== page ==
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Our hosts at Au Miracle du Pain Doré were out in the vineyards when we arrived at their gite the second time, so they left the front gate unlocked and the keys by the front door. Checking in was simple, especially since we’d been there the week prior. Bill was pretty rattled about the car and even worried the people who punctured our tire might have even put something on the car to track it. Fortunately, they were complete amateurs. We found nothing on the car and it was totally safe outside of the gite, under a streetlamp.

Bill went to the supermarket, which was within walking distance of the gite, and picked up essentials for Friday night’s dinner and Saturday’s breakfast. The next morning, he got to work on reporting the crime. First, he called USAA to tell them about the tires, which apparently weren’t covered on our policy. Even if they had been, we have a $500 deductible, and today is New Year’s Eve. USAA took down our info and Bill later got a call from the German USAA liaison working out of Frankfurt, who was sympathetic.

Next, he called ADAC (German auto club) to ask about where to locate tires. He went to two places on Saturday. One couldn’t help at all. The other “fixed” the tire by patching the sidewall and advising us not to go further than 100 kilometers. Germany is, of course, much further than 100 kilometers from Beaune. Still, he made it so we could at least drive around the city if we needed to. The hole in the tire was near the tread, but still in the sidewall. We learned that driving on a patched sidewall, especially at high speeds, is a recipe for disaster. Bill is usually super safety conscious, but I think he was worried about getting home for work. Fortunately, good sense prevailed and he axed the idea of trying to drive on the patched tire.

Our poor tire.

ADAC was very communicative and helpful. They called us a few times to coordinate where to find tires. Yes, that’s right. We had to buy two of them, because French law dictates that unless you find the exact same brand of tire, you must buy two tires that match per axle. We couldn’t find a single Pirelli brand tire that was damaged on the Volvo, so we had to buy a pair of Bridgestone tires. That was 470 euros yesterday, when we finally found a place that had them in stock.

Bill then went to the local police station in Beaune, where he was told by the one English speaker working there that he’d have to go to the Gendarmerie, since the crime hadn’t happened in Beaune proper. So Bill drove the Volvo to the Gendarmerie office and spoke to two sympathetic but non English speaking ladies who used Google Translate to take his statement. They seemed shocked and relieved that we weren’t robbed and told Bill that there are gangs of people doing this… not just in France, but in places all around Europe. Hell, I think it happens in the States sometimes, too. It’s a well-known crime that probably doesn’t get reported as often as it happens.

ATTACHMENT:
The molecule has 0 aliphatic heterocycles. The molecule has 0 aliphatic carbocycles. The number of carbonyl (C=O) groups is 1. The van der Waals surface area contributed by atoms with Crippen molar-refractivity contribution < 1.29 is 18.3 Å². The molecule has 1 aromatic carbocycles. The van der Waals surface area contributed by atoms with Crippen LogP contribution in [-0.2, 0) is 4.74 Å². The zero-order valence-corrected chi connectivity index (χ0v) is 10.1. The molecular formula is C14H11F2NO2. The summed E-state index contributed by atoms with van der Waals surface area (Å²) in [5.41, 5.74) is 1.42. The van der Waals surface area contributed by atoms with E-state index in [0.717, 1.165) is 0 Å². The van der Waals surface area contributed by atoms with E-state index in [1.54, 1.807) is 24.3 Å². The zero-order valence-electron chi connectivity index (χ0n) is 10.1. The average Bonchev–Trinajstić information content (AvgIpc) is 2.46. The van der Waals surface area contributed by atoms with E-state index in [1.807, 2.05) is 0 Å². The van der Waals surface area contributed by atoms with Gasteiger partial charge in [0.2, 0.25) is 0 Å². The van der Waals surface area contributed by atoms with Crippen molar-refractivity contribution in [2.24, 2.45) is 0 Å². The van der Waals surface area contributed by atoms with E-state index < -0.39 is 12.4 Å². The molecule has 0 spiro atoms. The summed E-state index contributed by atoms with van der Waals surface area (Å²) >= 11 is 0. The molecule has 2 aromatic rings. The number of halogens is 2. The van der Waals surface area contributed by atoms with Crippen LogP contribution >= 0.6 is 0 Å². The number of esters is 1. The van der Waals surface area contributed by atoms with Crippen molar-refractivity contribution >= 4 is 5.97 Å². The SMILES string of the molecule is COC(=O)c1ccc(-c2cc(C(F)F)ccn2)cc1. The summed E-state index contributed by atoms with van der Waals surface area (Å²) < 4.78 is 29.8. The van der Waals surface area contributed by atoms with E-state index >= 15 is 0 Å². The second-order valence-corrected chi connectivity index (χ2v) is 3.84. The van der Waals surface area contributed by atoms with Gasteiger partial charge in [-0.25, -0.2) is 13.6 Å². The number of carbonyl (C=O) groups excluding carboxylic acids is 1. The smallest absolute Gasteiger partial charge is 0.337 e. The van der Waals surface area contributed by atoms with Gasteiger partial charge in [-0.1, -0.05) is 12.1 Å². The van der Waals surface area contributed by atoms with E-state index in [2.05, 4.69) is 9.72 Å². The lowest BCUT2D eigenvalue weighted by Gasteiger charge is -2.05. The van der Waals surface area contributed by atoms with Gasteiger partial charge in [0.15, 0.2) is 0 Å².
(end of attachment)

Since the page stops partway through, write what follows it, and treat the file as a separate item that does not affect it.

Since it was clear we weren’t going to be able to leave Beaune on Sunday, as we’d planned, we asked the owners of the gite if we could extend our reservation. Much to our surprise, they let us stay Sunday night free of charge! That was really nice of them and completely unexpected.

Unfortunately, due to all the time spent running around Beaune trying to get the tire mess sorted out, our plans to shop were thwarted. But France doesn’t totally close down on Sundays the way Germany does, so we were able to get a few bottles on the “Lord’s day”. We walked into downtown Beaune and Bill bought a few nice bottles from one of many wine shops in Beaune. Then we stopped at a cafe and had a glass as the sun went down. Yes, it was cold, but they had outdoor heaters going… and Arran was mostly good until he met a female bulldog in a pink jacket who apparently said something he didn’t like. He raised a little ruckus, but everybody just laughed at him and kept drinking their wine or coffee. It was kind of nice not to be scowled at. Here are some pictures from the weekend.

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